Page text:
The toughest challenge gamers face in video games is the boss fights. These climactic encounters are often designed to test players’ knowledge of the game’s systems and mechanics by having them face off against monstrous, unique foes. As tests, these battles can instruct, reward, or punish players; sometimes all at once. Successful marketers in the digital age may find this concept quite familiar, or at least they should.
While marketers put their experience and education to use every day, certain events—such as the crunch of budgeting season, reacting to the spontaneity of social media, Black Friday—can push marketers to their limits in much the same way that video games benchmark and test players through boss battles. Here, we explore five situations or circumstances in marketing that parallel the boss fight experience of games.
Boss sequences in video games often follow a formula—pre-rendered cinematic cut scene followed by the boss fight, followed by another cut scene. The marketing process is rarely this binary or predictable, especially not now. But, if there’s one aspect of the job that marketers can consistently count on for challenge and tension, it’s budgeting. In fact, marketers’ ability to meet the challenges discussed in this list will frequently depend on the fluidity of their budget.
With the ever-increasing pace of technological iteration, planning a marketing budget for six months, or even a quarter, has become a regular and predictable source of marketing crucible.
Adopting a new tech solution
The toughest boss battles in gaming don’t simply test players’ skills with the game’s systems, but often challenge players by removing functionality. Marketers face similar challenges when the business switches to a new technology solution.
Whether CRM, marketing automation, or even corporate email providers, transitioning to a new technology can tax employees and customers alike, regardless of how seamless the transition. The adjustment period following new tech adoption can be grueling, especially in older companies. However, like a boss fight, businesses can rarely avoid these growing pains, and when the payoff is a potentially streamlined area of operations, businesses can’t really afford to either.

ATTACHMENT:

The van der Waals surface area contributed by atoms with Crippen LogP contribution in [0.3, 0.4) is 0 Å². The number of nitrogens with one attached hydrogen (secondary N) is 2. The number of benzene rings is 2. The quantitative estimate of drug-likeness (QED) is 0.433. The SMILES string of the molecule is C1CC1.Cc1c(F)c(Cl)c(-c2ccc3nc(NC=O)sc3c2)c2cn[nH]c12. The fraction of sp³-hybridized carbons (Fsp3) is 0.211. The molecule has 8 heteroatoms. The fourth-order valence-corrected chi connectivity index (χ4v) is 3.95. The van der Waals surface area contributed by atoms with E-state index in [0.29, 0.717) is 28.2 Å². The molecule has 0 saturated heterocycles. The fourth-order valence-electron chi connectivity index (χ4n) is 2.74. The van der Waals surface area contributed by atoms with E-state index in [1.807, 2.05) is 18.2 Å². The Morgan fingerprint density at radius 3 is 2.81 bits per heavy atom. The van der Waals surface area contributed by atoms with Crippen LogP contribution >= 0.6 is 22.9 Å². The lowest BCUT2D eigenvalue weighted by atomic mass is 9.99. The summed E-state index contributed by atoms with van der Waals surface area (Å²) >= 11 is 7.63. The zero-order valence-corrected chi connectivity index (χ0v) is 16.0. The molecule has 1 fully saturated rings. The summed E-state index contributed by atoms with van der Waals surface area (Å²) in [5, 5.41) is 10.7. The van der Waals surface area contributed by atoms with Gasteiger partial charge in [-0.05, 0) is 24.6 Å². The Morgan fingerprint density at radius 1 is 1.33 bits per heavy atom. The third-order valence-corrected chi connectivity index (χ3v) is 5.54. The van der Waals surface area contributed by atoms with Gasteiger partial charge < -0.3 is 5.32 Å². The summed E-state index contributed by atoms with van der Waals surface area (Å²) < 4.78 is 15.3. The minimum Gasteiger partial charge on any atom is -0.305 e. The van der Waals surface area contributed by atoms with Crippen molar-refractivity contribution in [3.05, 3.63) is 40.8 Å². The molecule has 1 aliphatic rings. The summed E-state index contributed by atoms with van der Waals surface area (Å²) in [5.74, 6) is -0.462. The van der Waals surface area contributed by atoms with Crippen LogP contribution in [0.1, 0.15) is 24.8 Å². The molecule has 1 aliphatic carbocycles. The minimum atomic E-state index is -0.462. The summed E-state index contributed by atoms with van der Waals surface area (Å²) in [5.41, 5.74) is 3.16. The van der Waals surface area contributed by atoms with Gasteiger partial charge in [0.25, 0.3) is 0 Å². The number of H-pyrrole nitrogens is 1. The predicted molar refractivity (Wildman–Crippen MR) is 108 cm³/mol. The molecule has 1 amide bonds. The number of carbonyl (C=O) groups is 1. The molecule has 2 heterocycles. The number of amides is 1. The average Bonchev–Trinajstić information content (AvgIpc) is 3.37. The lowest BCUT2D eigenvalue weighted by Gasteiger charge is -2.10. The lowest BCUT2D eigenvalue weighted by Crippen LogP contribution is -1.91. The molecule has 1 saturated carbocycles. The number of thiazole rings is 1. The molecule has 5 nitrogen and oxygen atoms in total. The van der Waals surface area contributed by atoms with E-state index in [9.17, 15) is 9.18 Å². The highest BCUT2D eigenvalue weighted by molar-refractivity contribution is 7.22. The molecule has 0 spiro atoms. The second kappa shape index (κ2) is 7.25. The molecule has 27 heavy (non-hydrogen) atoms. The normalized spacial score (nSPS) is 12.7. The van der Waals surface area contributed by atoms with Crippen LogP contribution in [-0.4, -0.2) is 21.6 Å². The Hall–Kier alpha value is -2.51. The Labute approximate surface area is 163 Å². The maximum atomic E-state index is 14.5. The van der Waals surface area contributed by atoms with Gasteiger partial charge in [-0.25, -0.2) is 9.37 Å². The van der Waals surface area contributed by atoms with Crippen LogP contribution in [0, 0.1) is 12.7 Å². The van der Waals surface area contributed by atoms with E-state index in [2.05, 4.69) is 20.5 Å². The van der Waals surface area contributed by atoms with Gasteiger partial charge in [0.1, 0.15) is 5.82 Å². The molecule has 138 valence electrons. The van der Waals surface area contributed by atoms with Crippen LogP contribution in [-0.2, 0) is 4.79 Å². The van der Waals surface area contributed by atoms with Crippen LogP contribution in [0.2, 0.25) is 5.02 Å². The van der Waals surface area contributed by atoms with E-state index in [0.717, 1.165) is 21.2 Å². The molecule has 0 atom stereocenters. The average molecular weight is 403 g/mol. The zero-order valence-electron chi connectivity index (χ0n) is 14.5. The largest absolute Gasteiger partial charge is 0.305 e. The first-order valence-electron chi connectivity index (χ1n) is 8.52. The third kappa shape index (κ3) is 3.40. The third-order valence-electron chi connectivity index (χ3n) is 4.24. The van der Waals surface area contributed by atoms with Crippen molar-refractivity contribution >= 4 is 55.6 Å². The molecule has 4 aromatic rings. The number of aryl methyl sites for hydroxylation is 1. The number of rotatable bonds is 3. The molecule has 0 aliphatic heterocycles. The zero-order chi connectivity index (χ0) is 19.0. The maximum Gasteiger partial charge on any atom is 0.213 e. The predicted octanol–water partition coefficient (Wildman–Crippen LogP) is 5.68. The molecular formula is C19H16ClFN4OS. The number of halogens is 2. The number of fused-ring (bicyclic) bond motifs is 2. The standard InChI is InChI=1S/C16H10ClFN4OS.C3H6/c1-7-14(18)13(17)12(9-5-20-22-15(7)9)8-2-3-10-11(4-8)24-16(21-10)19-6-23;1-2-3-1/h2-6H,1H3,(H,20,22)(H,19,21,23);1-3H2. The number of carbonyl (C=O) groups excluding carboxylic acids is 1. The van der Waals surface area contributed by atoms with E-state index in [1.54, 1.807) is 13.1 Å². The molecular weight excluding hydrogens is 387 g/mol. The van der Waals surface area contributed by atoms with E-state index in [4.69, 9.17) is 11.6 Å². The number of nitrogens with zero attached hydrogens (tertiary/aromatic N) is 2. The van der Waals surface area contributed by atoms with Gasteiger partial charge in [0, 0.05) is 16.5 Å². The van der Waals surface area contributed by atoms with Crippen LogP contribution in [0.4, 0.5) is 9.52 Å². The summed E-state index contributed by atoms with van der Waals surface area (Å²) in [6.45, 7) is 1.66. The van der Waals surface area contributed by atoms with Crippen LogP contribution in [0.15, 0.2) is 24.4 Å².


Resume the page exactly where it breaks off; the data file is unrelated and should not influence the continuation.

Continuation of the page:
The same hallmarks of traditional narrative arcs are present in many games, and often end up telegraphing a boss battle hours before the encounter. Players have plenty of time to grind out character levels to earn new weapons and skills, or practice mastering mechanics that the game introduced in the wake of the last boss fight. Even with all of this preparation, the boss can still prove immensely challenging. The marketing parallel here is yearly tentpole events.
Black Friday, the various holidays, the Super Bowl; marketers have incredible lead time over these events. Even still, these annual occurrences present some of the toughest challenges of the year for many businesses, despite years of experience.
Social media is unpredictable and highly volatile by its very nature. Even with robust data sets and social media marketing strategies, no one can account for the wild swings in social trends, or the intensity of viral criticism on the channel. Like gamers adapting to random or unavoidable encounters with elite enemies in games, marketers must be prepared for virtually anything when they feature their brand prominently in social channels, which they absolutely should do. After all, just like in games, the challenges that demand the most with the least amount of preparation often prove the most rewarding once they are overcome.